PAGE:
156942 Screening for Peripheral Arterial Disease: Public Health Implications

Monday, November 5, 2007: 3:15 PM

Farrah J. Wolf, ScB , Department of Community Health, Brown Medical School, Providence, RI
Edward Feller, MD, FACP , Warren Alpert Medical School, Brown University, Providence, RI
Patricia Nolan, MD, MPH , Department of Community Health, Alpert Medical School, Brown University, Providence, RI
Sun Ho Ahn, MD , RI Vascular Institute, Providence, RI
BACKGROUND: One of twenty Americans over the age of 50 has peripheral arterial disease (PAD) characterized by clogging of the blood vessels supplying the legs. This population is at increased risk for heart attack, stroke, and amputation. Conflicting recommendations exist on the utility of targeted community-wide PAD screening of high risk individuals. Of issue is use of the Ankle-Brachial Index (ABI), a non-invasive test to diagnose PAD with a sensitivity of 79-95% and specificity of 95-100%. The public health issue is underscored by the existence of direct media advertising to consumers by commercial entities offering fee-for-service ABI screening. OBJECTIVE: The project goal was to research and create an educational pamphlet and PowerPoint presentation for patients and health care workers to increase awareness of the health consequences of PAD and available screening options. RESULTS: Barriers to the use of the ABI screening include (1) lack of awareness, motivation or expertise; (2)time restraints; (3)staff availability and training; (4)cost of equipment;(5) conflicting practice guidelines; (6) disagreement with recommendations (7) and reimbursement issues. These factors affect population-based screening decisions. CONCLUSION: The public health burden of PAD is large. Increasing public awareness will contribute to improved disease management and decrease public health consequences. PAD provides a means to examine relevant issues related to community-based screening for disease.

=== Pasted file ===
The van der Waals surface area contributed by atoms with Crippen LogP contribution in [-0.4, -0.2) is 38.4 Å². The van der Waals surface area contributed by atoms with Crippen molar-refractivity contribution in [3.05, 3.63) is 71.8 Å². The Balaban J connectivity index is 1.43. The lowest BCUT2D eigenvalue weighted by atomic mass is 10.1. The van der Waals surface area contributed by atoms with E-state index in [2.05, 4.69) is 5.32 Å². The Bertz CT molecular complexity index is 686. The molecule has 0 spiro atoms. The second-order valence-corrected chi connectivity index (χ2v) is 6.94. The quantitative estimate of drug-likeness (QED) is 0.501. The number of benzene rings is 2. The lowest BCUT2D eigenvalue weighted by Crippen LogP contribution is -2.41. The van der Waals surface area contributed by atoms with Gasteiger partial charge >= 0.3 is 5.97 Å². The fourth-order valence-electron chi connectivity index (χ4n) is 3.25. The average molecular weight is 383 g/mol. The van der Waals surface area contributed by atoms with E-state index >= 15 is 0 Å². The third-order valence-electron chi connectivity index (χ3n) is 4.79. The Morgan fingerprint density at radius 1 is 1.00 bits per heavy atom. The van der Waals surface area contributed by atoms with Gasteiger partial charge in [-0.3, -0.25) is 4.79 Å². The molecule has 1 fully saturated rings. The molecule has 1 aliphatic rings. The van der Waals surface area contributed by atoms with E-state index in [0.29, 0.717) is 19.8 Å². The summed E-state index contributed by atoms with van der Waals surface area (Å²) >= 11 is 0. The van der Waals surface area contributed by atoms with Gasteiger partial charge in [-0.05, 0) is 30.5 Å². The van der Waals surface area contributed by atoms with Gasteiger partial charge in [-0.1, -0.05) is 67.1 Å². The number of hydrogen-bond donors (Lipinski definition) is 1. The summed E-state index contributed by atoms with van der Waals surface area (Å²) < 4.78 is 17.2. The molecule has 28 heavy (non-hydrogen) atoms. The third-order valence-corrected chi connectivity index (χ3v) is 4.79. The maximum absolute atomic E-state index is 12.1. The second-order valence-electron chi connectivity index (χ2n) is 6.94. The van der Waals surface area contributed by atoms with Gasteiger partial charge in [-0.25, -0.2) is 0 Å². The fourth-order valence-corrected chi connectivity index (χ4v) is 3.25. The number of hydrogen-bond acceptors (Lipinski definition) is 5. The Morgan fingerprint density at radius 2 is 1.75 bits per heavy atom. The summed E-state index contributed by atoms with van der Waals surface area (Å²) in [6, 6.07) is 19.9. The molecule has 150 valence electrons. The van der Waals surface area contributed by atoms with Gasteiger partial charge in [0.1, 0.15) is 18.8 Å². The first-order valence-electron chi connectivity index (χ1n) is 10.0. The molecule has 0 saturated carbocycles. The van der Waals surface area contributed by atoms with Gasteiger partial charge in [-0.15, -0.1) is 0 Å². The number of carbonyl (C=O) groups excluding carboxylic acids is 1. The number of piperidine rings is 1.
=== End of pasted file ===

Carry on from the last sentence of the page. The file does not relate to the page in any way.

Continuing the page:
Learning Objectives:
1. Understand the public health impact of Peripheral Arterial Disease 2. Analyze PAD as an example of public health issues related to screening 3. Assess barriers to PAD screening as a means to examine the issue of non-adherence to practice guidelines 4. Identify the elements of an informational brochure for patients on the nature, community burden and screening options for PAD

Presenting author's disclosure statement:

Any relevant financial relationships? No
Any institutionally-contracted trials related to this submission?

I agree to comply with the American Public Health Association Conflict of Interest and Commercial Support Guidelines, and to disclose to the participants any off-label or experimental uses of a commercial product or service discussed in my presentation.